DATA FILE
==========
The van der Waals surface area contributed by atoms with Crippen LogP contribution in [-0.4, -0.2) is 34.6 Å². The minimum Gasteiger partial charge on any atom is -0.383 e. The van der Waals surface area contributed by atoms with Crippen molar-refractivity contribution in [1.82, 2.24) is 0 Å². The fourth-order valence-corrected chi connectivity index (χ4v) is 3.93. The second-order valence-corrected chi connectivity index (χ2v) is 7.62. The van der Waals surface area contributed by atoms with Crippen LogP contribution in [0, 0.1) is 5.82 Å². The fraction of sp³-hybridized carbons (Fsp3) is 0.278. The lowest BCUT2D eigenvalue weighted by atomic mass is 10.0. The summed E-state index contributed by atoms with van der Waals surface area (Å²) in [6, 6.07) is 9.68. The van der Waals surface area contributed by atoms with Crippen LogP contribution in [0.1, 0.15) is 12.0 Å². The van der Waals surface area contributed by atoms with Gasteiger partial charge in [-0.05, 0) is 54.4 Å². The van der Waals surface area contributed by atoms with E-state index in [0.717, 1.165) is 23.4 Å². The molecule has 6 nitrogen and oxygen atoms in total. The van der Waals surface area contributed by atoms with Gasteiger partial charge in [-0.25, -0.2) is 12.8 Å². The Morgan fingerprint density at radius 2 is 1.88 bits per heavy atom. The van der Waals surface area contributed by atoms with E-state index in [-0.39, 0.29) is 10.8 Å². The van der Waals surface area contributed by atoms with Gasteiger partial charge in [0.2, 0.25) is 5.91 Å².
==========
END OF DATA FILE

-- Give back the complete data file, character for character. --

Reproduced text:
The van der Waals surface area contributed by atoms with Crippen LogP contribution in [-0.4, -0.2) is 34.6 Å². The minimum Gasteiger partial charge on any atom is -0.383 e. The van der Waals surface area contributed by atoms with Crippen molar-refractivity contribution in [1.82, 2.24) is 0 Å². The fourth-order valence-corrected chi connectivity index (χ4v) is 3.93. The second-order valence-corrected chi connectivity index (χ2v) is 7.62. The van der Waals surface area contributed by atoms with Crippen LogP contribution in [0, 0.1) is 5.82 Å². The fraction of sp³-hybridized carbons (Fsp3) is 0.278. The lowest BCUT2D eigenvalue weighted by atomic mass is 10.0. The summed E-state index contributed by atoms with van der Waals surface area (Å²) in [6, 6.07) is 9.68. The van der Waals surface area contributed by atoms with Crippen LogP contribution in [0.1, 0.15) is 12.0 Å². The van der Waals surface area contributed by atoms with Gasteiger partial charge in [-0.05, 0) is 54.4 Å². The van der Waals surface area contributed by atoms with E-state index in [0.717, 1.165) is 23.4 Å². The molecule has 6 nitrogen and oxygen atoms in total. The van der Waals surface area contributed by atoms with Gasteiger partial charge in [-0.25, -0.2) is 12.8 Å². The Morgan fingerprint density at radius 2 is 1.88 bits per heavy atom. The van der Waals surface area contributed by atoms with E-state index in [-0.39, 0.29) is 10.8 Å². The van der Waals surface area contributed by atoms with Gasteiger partial charge in [0.2, 0.25) is 5.91 Å².